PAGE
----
The other day I met a former politician from Rhode Island.
I know he was a former politician from Rhode Island because I asked around; his name didn’t immediately ring a bell. He was telling my friend Rebecca she was a fool and that calling her a fool was actually a compliment, because if she weren’t a fool she’d be a fraud. She was a fool for her work with the New Pro-Life Movement, because only by being staunch Republicans and passing strident laws could anyone ever hope to prevent any abortions. Everyone else, he held, was either a fool or a fraud. He went on for over a hundred comments. He scoffed at, insulted and patronized everyone who spoke to him and told us we were foul or obnoxious when we took offense. Of course I joined the discussion, and he kept on telling me “I don’t know who you are,” as if there was any reason he should know. I am not terribly important. But he expected all of us to know him, and spoke as if he was terribly important indeed. He truly thought that we would be devastated he disapproved of us. I’m sure he thought Rebecca was pleased when he said she “showed promise,” even if she was a fool.
It was at this point I asked around and discovered that he was a community college professor who’d served in the senate of our nation’s smallest state for awhile, more than a decade ago. That was his claim to fame, his claim to be an authority before which Rebecca and the rest of us should be ashamed. The state of Rhode Island is so small and densely populated, I personally assumed that you’d hit a local politician who taught in a community college every time you opened your car door. But this man thought he was hot stuff.
Dozens of comments into the thread he’d initiated to make fun of people, he expressed his whole outlook on the question of abortion:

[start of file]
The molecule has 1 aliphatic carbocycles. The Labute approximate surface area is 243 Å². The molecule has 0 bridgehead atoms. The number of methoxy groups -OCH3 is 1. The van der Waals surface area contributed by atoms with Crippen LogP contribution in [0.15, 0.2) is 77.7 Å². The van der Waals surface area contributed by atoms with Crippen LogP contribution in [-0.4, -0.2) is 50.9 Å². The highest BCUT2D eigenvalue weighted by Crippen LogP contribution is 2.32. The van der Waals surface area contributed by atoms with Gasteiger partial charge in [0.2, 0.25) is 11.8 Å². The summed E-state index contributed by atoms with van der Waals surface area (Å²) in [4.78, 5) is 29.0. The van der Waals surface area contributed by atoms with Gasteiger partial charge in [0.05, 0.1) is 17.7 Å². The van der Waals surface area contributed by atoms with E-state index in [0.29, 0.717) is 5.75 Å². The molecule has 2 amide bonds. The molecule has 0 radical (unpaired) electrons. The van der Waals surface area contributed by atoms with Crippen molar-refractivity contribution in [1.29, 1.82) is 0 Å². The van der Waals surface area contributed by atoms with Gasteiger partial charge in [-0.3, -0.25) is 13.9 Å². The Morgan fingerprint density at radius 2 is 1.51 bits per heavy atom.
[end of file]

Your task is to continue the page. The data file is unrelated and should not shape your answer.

“It’s enough that I lock my bike to keep it away from bicycle thieves. No need for me to embark on a worldwide crusade to protect property rights.”
He viewed the question of abortion as similar to the question of keeping a bicycle from being stolen: no need to look at why women have abortions, at societal factors driving abortions. No need to improve society to make such a thing unthinkable or to change the factors that make it seem necessary. No need to demand accountability of supposedly pro-life politicians. Certainly no need to be compassionate or helpful towards anyone who’s been abused or been the victim of terrible circumstances. All we need is to restrict the freedom of mothers so they won’t roll away– indeed, to treat women exactly as we’d treat a skittish piece of property. For this politician, that’s enough.
I’m glad he’s not in politics anymore.
And this is the very reason why we need the New Pro-life Movement; indeed, we need a whole new generation of genuinely pro-life people. Many people are genuinely pro-life; many people love human beings and work tirelessly to save their lives from womb to tomb. I see you, I thank God for you, and I thank you for your witness. Keep it up. But for every person in the pro-life movement who genuinely, sincerely cares for the lives of women, families and children, it seems as though there’s at least one more who didn’t care about people and only wanted to coldly put restrictions on people the way a man locks up his bike. This is true from the local parish level all the way up to the top– indeed, it seems worst of all at the top. And it’s apparently a problem with former local politicians as well.
In a genuinely pro-life approach, nobody is a bicycle.